MUSC physical therapy students host 5th Annual Wheelchair Basketball Tournament

VIDEO: MUSC physical therapy students host 5th Annual Wheelchair Basketball Tournament

CHARLESTON, SC (WCSC) - For the past five years, physical therapy students at the Medical University of South Carolina (MUSC) host a wheelchair basketball tournament called Shots with a Spin.

On Saturday, people with disabilities and without participated in games on The Citadel's campus.

Samuel Wakefield is on the Spartanburg Pistons Wheelchair Basketball Team. He's a Gulf War Veteran.

"I gave them 17 years and a leg that was enough for me," Wakefield said.

This is his second year participating in the tournament with his team.

"We have two double amputees, we have three spinal chords and we have three single amputees," Wakefield said.

He lost his leg in an automobile accident at Fort Stewart, after coming back from war.

"When I lost the leg, I didn't want to be seen," he said.

Now it's a different story. He encourages others to get back up again. Today he was part of the Shots with a Spin Wheelchair basketball tournament.

Ally Detig is a third year physical therapy student at MUSC. She helped organize the event.

"It's awesome for us because we work directly with patients similar to this and it's cool to see that just because you're in a wheelchair it doesn't limit you" Detig said.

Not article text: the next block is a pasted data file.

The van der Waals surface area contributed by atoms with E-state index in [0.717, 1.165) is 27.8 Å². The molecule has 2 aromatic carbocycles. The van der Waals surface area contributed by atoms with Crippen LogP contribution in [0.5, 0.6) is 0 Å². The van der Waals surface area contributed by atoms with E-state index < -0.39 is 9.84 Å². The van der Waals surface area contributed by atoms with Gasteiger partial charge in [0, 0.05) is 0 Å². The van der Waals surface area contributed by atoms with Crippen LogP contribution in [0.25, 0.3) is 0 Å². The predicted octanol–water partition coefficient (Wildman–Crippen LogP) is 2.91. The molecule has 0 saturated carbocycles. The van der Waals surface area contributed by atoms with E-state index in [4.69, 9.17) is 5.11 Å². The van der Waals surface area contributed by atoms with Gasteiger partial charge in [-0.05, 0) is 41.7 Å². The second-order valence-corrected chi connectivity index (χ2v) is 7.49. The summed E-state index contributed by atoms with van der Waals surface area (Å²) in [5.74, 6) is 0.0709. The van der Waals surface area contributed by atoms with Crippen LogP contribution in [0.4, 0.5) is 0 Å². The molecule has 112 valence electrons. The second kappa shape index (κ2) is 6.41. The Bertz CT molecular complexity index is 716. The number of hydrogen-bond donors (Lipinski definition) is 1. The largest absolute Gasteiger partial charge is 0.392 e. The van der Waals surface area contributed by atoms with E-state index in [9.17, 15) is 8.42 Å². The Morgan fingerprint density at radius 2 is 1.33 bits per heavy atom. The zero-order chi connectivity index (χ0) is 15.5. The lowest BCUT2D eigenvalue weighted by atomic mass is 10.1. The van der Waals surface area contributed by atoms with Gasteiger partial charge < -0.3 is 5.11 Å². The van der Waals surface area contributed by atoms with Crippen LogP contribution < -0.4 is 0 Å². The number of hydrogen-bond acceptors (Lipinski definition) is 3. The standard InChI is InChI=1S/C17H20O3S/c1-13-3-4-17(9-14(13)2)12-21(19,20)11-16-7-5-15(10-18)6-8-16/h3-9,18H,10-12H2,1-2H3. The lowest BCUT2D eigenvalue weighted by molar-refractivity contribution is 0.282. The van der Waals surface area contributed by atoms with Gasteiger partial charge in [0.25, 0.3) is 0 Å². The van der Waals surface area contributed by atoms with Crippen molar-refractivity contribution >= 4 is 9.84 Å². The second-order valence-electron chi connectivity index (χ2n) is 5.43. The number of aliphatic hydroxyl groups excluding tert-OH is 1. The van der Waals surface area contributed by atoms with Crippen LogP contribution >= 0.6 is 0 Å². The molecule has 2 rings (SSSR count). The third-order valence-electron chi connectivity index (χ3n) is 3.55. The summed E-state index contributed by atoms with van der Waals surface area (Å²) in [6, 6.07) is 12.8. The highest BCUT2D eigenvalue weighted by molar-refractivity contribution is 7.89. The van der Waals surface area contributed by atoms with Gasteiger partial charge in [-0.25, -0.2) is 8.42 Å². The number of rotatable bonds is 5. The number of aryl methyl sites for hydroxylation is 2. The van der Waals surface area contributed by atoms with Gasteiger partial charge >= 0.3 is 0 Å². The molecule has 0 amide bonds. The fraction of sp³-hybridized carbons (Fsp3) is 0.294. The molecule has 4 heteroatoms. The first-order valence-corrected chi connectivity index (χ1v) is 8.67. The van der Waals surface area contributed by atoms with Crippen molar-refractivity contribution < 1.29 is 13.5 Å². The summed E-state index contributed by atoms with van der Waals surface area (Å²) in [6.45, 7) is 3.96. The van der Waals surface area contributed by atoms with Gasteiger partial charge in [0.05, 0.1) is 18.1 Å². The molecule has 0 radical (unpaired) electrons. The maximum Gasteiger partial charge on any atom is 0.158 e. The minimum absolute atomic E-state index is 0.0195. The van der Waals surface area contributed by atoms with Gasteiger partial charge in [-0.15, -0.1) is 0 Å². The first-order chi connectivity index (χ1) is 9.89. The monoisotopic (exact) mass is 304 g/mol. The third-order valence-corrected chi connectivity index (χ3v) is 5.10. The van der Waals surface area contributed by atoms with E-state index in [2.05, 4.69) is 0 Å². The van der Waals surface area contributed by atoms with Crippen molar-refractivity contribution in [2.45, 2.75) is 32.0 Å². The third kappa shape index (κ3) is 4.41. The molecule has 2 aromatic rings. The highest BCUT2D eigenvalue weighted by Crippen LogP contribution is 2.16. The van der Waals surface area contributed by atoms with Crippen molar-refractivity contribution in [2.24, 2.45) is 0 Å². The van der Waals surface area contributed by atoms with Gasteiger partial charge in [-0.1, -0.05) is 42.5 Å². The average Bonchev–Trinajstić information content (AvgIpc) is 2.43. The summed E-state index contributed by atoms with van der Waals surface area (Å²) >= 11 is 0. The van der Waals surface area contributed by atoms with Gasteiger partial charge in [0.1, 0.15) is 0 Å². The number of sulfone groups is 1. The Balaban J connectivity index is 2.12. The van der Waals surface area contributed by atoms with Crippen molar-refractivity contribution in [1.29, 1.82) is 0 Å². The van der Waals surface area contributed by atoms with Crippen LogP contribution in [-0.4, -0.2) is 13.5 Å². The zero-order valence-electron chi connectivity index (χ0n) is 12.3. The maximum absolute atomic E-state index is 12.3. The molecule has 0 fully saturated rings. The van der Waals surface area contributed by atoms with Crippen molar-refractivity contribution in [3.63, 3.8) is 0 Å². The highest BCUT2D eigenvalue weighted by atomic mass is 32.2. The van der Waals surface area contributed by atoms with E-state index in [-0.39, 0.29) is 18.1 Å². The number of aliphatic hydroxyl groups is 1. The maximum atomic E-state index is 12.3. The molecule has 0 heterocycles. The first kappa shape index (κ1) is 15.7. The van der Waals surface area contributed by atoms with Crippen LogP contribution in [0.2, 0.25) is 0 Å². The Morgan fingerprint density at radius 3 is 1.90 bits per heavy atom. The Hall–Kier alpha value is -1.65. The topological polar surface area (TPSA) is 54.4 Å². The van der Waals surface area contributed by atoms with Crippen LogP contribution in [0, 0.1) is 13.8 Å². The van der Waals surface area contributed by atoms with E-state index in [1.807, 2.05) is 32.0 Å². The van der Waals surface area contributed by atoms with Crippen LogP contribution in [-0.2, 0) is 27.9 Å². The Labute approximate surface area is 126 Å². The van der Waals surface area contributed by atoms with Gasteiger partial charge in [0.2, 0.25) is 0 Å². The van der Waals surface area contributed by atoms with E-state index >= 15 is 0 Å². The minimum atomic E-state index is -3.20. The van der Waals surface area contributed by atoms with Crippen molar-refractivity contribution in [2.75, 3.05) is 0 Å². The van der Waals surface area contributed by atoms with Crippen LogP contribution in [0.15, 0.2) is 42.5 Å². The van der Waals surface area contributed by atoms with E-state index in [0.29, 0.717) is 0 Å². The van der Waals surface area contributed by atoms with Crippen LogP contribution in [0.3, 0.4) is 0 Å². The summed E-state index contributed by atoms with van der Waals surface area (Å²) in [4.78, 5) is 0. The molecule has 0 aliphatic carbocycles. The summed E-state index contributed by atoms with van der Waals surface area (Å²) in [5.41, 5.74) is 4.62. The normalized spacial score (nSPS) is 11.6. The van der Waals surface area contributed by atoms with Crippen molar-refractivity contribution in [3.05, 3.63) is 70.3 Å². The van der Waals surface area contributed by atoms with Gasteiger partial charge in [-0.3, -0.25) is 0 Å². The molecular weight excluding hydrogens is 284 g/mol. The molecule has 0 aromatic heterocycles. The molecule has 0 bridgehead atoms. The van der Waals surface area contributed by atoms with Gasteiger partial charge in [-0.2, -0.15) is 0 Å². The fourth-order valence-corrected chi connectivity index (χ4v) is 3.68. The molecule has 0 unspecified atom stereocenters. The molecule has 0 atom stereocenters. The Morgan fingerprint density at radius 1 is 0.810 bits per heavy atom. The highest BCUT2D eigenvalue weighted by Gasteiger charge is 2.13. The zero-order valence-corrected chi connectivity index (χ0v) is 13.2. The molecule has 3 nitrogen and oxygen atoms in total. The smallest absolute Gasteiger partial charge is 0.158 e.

Wakefield says people think playing basketball in a wheelchair can be easy, but he says that's not the case and it takes a different skill.

"You have to know how to bounce the basketball have it in your seat when you go... how many times you roll, a lot of things you have to remember other than when you're playing stand-up basketball," Wakefield said.

There was also and auto show at the event. Bobby Harrell brought out his Chevrolet Silverado that was customized in Indiana three weeks ago.

"A Country boy is not supposed to be in a van he's supposed to be in a pick-up truck," Harrell said.

He also has a modified ATV four-wheeler. Harrell is a wildlife and forestry consultant with a C67 cervical injury.

"We started a group for disabled sportsman getting some people back out the woods hunting, fishing and getting to enjoy stuff they didn't think they could," Harrell said.

The group is called South Carolina Disable Sportsman.

They say trying new things is not always easy.

"My first year playing too, I stayed more on the floor than anyone else going up for rebounds next thing I know I'm going backward," Wakefield said.

At the end of the day, they say it's all worth it.

"Determination, you can't just sit there and say I'm giving up, you can't do that," Wakefield said.

Also during the event, a four-year incomplete quadriplegic, Marka Danielle Rodgers, who is partially paralyzed performed a special dance.

"It's important for me to try and educate people that I'm no different than you or anybody else," Rodgers said.

She practices in front of a mirror to see how her body moves. She has more than 50 years of dance training and she says it's been a combination of trial, error and faith to continue dancing.

"If you can't feel exactly where you are in space you have to find other ways to understand how the body is moving," Rodgers said. "You rehearse in front of a mirror and go away from the mirror to make sure it stays in your body just like any other dancer would do," Rodgers said.

All proceeds from the event benefits a local organization called Achieving Wheelchair Equality.

For More information on the organizations:

South Carolina Disabled Sportsmen Email:

Achieving Wheelchair Equality:

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